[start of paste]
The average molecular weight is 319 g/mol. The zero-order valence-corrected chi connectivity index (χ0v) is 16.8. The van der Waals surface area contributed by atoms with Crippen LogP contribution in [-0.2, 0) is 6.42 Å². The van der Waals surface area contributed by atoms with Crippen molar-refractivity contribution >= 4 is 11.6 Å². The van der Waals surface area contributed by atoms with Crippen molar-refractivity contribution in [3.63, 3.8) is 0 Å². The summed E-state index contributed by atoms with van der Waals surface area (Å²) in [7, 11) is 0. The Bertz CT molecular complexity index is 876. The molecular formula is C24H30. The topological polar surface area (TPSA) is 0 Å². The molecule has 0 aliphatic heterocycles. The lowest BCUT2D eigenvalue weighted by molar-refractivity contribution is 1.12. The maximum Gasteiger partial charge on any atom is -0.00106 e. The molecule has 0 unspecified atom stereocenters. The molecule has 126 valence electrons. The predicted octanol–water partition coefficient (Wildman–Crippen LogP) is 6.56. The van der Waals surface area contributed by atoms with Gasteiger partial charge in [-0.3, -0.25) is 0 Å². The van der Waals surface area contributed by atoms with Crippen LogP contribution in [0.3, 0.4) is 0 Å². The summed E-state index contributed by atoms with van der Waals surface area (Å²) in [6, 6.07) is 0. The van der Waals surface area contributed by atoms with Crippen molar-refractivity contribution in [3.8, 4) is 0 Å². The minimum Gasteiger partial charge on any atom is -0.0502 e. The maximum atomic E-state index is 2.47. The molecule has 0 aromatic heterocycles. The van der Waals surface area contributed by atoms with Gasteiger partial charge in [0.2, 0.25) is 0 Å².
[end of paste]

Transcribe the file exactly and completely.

The average molecular weight is 319 g/mol. The zero-order valence-corrected chi connectivity index (χ0v) is 16.8. The van der Waals surface area contributed by atoms with Crippen LogP contribution in [-0.2, 0) is 6.42 Å². The van der Waals surface area contributed by atoms with Crippen molar-refractivity contribution >= 4 is 11.6 Å². The van der Waals surface area contributed by atoms with Crippen molar-refractivity contribution in [3.63, 3.8) is 0 Å². The summed E-state index contributed by atoms with van der Waals surface area (Å²) in [7, 11) is 0. The Bertz CT molecular complexity index is 876. The molecular formula is C24H30. The topological polar surface area (TPSA) is 0 Å². The molecule has 0 aliphatic heterocycles. The lowest BCUT2D eigenvalue weighted by molar-refractivity contribution is 1.12. The maximum Gasteiger partial charge on any atom is -0.00106 e. The molecule has 0 unspecified atom stereocenters. The molecule has 126 valence electrons. The predicted octanol–water partition coefficient (Wildman–Crippen LogP) is 6.56. The van der Waals surface area contributed by atoms with Gasteiger partial charge in [-0.3, -0.25) is 0 Å². The van der Waals surface area contributed by atoms with Crippen LogP contribution in [0.3, 0.4) is 0 Å². The summed E-state index contributed by atoms with van der Waals surface area (Å²) in [6, 6.07) is 0. The van der Waals surface area contributed by atoms with Crippen molar-refractivity contribution in [3.8, 4) is 0 Å². The minimum Gasteiger partial charge on any atom is -0.0502 e. The maximum atomic E-state index is 2.47. The molecule has 0 aromatic heterocycles. The van der Waals surface area contributed by atoms with Gasteiger partial charge in [0.2, 0.25) is 0 Å².